Dick Cheney and Halliburton avoid bribery charges in Nigeria ... by forking over $250 million
Former Vice President Dick Cheney got an early Christmas gift, courtesy of the Nigerian government.
Seems he and his former company, Halliburton, found themselves in some hot water when they were accused of "improper payments to government officials in Nigeria in connection with the construction and subsequent expansion by a joint venture known as TSKJ of a natural gas liquefaction project on Bonny Island, Nigeria, in which Halliburton's former subsidiary KBR Inc. had an approximate 25 percent interest," a Halliburton news release said.
The natural gas project contract in question was worth $6 billion, Femi Babafemi, a spokesman for the Economic and Financial Crimes Commission, told the Associated Press.
Last year Halliburton and KBR pleaded guilty in a U.S. court of paying off the Nigerian officials more than $180 million in bribes when Cheney was chief executive of Haliburton and were fined a record $579 million under the Foreign Corrupt Practices act, and a top KBR executive, Albert "Jack" Stanley was sentenced to seven years in prison.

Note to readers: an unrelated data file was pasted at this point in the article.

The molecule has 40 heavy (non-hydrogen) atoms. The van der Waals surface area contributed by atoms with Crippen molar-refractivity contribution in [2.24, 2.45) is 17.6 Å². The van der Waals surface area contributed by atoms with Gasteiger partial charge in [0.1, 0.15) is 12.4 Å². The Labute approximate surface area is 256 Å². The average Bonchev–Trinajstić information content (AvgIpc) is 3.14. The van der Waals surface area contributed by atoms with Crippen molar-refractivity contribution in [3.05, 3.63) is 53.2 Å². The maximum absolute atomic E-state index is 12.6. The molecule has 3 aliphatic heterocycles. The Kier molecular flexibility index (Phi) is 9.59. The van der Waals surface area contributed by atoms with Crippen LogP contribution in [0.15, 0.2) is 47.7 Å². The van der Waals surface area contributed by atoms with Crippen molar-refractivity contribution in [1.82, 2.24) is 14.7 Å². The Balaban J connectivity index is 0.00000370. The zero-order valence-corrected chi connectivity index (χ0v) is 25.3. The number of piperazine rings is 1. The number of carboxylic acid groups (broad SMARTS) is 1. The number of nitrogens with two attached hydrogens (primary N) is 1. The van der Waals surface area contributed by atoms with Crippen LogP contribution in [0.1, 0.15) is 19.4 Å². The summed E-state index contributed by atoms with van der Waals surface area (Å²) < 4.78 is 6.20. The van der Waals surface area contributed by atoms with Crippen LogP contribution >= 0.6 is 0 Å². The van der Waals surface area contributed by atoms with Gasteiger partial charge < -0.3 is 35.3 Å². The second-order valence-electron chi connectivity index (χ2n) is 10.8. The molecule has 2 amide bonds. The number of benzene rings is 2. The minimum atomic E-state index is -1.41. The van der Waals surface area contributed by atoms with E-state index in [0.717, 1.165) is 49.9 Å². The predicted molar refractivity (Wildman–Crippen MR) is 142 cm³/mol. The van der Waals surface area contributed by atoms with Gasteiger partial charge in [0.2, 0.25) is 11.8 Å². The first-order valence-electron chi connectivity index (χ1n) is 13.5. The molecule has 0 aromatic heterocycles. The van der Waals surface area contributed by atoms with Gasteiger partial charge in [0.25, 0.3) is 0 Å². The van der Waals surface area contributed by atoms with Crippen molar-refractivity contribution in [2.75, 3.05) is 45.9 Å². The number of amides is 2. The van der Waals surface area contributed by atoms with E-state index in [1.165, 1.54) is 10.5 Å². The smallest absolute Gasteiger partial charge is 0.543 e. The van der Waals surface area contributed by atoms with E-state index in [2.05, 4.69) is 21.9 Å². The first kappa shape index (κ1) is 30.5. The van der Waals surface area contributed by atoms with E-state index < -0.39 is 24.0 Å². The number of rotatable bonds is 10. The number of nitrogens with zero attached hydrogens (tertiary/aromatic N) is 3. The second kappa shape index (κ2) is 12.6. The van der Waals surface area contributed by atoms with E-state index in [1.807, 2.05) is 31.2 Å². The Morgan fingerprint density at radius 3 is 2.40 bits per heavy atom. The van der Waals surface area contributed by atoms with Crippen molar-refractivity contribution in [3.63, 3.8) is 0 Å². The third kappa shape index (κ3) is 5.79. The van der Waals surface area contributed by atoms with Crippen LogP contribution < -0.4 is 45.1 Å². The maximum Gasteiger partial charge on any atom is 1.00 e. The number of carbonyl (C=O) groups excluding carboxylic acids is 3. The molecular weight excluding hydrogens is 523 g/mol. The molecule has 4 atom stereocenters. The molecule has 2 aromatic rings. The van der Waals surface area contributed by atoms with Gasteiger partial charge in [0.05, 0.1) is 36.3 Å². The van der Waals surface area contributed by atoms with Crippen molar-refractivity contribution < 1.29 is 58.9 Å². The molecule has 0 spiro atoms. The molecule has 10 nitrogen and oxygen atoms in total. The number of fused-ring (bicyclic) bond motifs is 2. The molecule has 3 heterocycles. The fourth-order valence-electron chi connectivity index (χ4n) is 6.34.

One of Cheney's lawyers, Terrence O'Donnell, said Cheney had nothing to do with it. "The Department of Justice and the Securities and Exchange Commission investigated that joint venture extensively and found no suggestion of any impropriety by Dick Cheney in his role of CEO of Halliburton," O'Donnell wrote in a statement to the Associated Press. "Any suggestion of misconduct on his part, made now, years later, is entirely baseless."
Meanwhile, the Nigerians still wanted a pound of flesh, and because it appears to be easy for a multibillion-dollar energy company like Halliburton to throw money at problems, that's what they seem to have done. Halliburton and KBR will pay $32.5 million to the Nigerian government and $2.5 million to the Nigerian lawyers, and release some frozen assets in a Swiss bank account to the Africans. Total payout: about $250 million.
In return, Cheney, Halliburton, and KBR can walk away from the situation, and the Nigerians get even more than the original $180 million from the former vice president's company.
Merry Christmas to all except for the fictional Internet-famous Nigerian prince(s) who were not taken care of in the settlement, so expect their pleas to continue to fill spam folders everywhere.
-- Tony Pierce
Photo: Former Halliburton CEO (1995-2000) and U.S. Vice President (2001-2009) Dick Cheney. Credit: Brendan Hoffman / Getty Images North America